In the setting of this case, in so far as it has been disclosed to us, we think that it would have been a proper and a wise exercise of discretion by the court below, after disposing of the attack on the search and seizure under Rule 41(e), to have declined jurisdiction over the other motions to suppress, leaving the defendants free to move for suppression in the trial court. Such a course would have avoided invasion of the trial court's normal province3 to pass on the admissibility of evidence in the trial without jeopardy to the right of the defendants to the exclusion of evidence under the McNabb rule. But by ordering suppression in an independent proceeding, as in Dier v. Banton, 262 U.S. 147, 43 S.Ct. 533, 67 L.Ed. 915, it has made a ruling which is independently appealable and which may possibly be urged to have the effect of res judicata in the trial. Steele v. U.S., No. 2, 267 U.S. 505, 45 S.Ct. 417, 69 L.Ed. 761; Cf. Dowling v. Collins, 6 Cir., 10 F.2d 62. However, it does not appear that the government, which was represented below by the District Attorney for the Eastern District, requested that the court decline jurisdiction. In the absence of such a request we cannot say that the court abused its discretion by exercising power which the Supreme Court, in the Rea case, held it to have. Especially is this so since the court below might have reasonably concluded that the search and seizure and illegal detainer issues were so closely related as to make it desirable to consider them in one proceeding.
We come, therefore, to the merits of the rulings on the motions to suppress. We agree with Judge Weinfeld that no waiver by the defendants of compliance with Rule 5(a) may be implied from the bare consent of the defendants to the presence of the agents in their home. His findings as to the time reasonably required to accomplish the arraignments were made with painstaking care and were fully supported by the underlying facts. It only remains to consider whether the evidence suppressed was proper subject-matter for suppression under the McNabb rule. The order provided that 'all evidence derived as a result of the presence of the government agents in the defendants' apartment * * *' subsequent to 10 a.m. on August 3, 1954 'is suppressed.'4 We think Judge Weinfeld rightly refused to suppress evidence obtained prior to that date and hour. United States v. Mitchell, 322 U.S. 65, 70, 64 S.Ct. 896, 88 L.Ed. 1140; United States v. Leviton, 2 Cir., 193 F.2d 848, 853, certiorari denied 343 U.S. 946, 72 S.Ct. 860, 96 L.Ed. 1350, rehearing denied 343 U.S. 988, 72 S.Ct. 1079, 96 L.Ed. 1375. We find no intimation to the contrary in the Rea opinion. But as to evidence obtained in the defendants' home after that time, does the McNabb rule require the suppression of all such evidence or is the rule limited to the suppression of confessions? Since the rule was one formulated by the Supreme Court as a deterrent to detentions in violation of Rule 5(a), we think that it extends to all evidence obtained by federal agents through access to persons while detained in violation of Rule 5(a). It follows that in the setting of this case the order of suppression was within the scope of the McNabb rule.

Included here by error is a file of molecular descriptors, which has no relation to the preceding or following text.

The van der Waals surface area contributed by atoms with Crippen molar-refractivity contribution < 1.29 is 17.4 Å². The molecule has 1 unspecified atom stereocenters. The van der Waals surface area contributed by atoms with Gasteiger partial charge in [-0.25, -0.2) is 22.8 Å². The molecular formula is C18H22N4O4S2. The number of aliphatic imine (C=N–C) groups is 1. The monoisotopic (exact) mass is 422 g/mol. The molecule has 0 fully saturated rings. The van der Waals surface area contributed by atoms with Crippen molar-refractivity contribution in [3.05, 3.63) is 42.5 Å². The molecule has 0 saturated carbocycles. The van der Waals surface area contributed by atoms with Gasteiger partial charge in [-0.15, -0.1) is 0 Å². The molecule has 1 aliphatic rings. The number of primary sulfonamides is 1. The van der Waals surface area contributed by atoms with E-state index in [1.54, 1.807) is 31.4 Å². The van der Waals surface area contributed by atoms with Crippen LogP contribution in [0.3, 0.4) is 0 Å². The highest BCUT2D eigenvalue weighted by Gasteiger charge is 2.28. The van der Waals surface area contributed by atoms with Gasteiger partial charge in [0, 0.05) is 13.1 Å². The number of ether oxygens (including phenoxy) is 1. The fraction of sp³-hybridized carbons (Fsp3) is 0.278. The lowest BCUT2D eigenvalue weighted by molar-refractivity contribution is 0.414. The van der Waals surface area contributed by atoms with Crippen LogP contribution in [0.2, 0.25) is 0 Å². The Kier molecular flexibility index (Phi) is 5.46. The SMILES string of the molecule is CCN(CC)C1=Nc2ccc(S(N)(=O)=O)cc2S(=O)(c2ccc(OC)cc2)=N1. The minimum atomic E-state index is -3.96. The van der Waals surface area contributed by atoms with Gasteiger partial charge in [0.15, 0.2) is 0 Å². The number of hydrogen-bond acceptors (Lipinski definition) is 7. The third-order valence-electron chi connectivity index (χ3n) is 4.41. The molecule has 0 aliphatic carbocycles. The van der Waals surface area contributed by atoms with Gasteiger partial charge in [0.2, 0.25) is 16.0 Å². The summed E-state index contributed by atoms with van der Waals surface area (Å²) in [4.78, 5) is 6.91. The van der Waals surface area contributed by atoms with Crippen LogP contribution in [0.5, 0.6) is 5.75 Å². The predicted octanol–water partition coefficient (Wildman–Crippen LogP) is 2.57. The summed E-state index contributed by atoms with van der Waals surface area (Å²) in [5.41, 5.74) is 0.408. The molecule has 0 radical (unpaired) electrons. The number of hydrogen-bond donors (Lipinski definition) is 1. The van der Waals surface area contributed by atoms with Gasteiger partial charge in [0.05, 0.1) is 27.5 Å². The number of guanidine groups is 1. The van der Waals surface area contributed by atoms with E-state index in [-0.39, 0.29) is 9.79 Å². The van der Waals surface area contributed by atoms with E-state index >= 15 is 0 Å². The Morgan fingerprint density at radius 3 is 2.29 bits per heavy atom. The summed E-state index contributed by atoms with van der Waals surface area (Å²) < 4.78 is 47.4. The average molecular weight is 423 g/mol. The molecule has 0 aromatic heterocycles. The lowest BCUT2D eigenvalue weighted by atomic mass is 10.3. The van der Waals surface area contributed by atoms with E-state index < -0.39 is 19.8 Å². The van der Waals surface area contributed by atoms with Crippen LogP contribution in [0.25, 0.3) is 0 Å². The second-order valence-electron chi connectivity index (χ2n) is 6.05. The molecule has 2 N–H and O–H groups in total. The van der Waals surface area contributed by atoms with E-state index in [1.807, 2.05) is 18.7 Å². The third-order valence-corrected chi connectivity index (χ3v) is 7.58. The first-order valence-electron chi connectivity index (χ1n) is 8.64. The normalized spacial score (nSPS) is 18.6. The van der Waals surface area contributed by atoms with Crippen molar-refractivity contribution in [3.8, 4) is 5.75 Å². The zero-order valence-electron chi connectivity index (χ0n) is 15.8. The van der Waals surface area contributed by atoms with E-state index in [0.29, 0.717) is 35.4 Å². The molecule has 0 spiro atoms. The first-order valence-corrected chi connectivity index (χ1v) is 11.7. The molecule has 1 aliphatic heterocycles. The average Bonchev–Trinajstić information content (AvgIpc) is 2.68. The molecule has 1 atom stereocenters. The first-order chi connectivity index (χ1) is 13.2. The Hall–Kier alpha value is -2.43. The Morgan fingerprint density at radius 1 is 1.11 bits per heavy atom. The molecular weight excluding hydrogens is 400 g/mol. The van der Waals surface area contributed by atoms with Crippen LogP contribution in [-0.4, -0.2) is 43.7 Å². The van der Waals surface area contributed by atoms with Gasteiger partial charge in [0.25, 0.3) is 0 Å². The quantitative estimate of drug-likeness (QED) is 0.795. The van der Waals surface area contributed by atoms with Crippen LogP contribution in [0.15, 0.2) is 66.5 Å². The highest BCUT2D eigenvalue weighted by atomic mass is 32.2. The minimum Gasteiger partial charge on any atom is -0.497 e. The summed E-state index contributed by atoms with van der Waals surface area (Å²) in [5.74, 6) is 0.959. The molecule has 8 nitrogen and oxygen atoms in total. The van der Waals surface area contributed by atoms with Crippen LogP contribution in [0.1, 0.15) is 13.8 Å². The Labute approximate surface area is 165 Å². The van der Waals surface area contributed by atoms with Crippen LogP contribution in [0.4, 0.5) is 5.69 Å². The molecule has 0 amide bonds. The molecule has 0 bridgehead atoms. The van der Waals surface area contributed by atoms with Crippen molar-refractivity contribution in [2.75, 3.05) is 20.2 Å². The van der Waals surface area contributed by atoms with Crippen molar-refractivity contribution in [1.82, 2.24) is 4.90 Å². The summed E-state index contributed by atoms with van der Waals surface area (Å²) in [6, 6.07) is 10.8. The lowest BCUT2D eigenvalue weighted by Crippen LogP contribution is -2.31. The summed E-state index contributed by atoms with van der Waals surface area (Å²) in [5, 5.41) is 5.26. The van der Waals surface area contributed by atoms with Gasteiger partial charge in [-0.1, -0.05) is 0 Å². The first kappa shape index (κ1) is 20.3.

1 In In re Fried, 2 Cir., 161 F.2d 453, we held, that a district court in a district in which a defendant might be indicted and tried, in advance of indictment had power to suppress a confession obtained in violation of the Fifth Amendment, but, with Judge Frank dissenting, was without power to suppress the confession for violation of Rule 5(a). The latter holding was followed in United States v. Tuzzo, D.C.N.J., 9 F.R.D. 466, and in United States v. Quinn, D.C.S.D.N.Y., 17 F.R.D. 342.
2 Wolf v. Colorado, 338 U.S. 25, 69 S.Ct. 1359, 93 L.Ed. 1782.
3 Until the announcement of the Rea decision we had supposed that except for suppression under Rule 41(e) it lay in the exclusive province of the trial court to control the admission of evidence on trial.
4 Reading the order in the light of the judge's opinion which was referred to therein, we construe the intended scope of the suppression order as prohibiting the use of the described evidence only against the moving parties. We have no need, therefore, now to determine whether the Rea decision may be invoked only by those whom federal agents have detained in violation of Rule 5(a) or whether in the exercise of its asserted power to discipline federal agents the Supreme Court intends that evidence obtained in violation of the Federal Rules shall be inadmissible even against those not otherwise injured by executive action.